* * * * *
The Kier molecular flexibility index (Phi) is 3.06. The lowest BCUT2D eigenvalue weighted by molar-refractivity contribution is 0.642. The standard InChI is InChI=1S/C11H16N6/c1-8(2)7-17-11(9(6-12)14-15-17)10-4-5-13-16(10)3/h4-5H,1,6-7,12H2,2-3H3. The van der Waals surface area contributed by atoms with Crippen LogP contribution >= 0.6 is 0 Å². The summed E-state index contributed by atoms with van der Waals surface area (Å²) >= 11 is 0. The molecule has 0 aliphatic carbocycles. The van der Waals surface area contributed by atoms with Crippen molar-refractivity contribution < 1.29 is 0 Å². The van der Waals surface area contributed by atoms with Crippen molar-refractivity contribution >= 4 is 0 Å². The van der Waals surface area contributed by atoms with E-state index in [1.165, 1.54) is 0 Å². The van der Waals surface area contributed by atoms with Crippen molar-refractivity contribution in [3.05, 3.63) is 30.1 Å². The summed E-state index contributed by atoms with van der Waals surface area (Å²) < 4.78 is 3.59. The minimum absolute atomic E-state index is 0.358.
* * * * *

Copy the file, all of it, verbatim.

The Kier molecular flexibility index (Phi) is 3.06. The lowest BCUT2D eigenvalue weighted by molar-refractivity contribution is 0.642. The standard InChI is InChI=1S/C11H16N6/c1-8(2)7-17-11(9(6-12)14-15-17)10-4-5-13-16(10)3/h4-5H,1,6-7,12H2,2-3H3. The van der Waals surface area contributed by atoms with Crippen LogP contribution >= 0.6 is 0 Å². The summed E-state index contributed by atoms with van der Waals surface area (Å²) >= 11 is 0. The molecule has 0 aliphatic carbocycles. The van der Waals surface area contributed by atoms with Crippen molar-refractivity contribution < 1.29 is 0 Å². The van der Waals surface area contributed by atoms with Crippen molar-refractivity contribution >= 4 is 0 Å². The van der Waals surface area contributed by atoms with E-state index in [1.165, 1.54) is 0 Å². The van der Waals surface area contributed by atoms with Crippen molar-refractivity contribution in [3.05, 3.63) is 30.1 Å². The summed E-state index contributed by atoms with van der Waals surface area (Å²) < 4.78 is 3.59. The minimum absolute atomic E-state index is 0.358.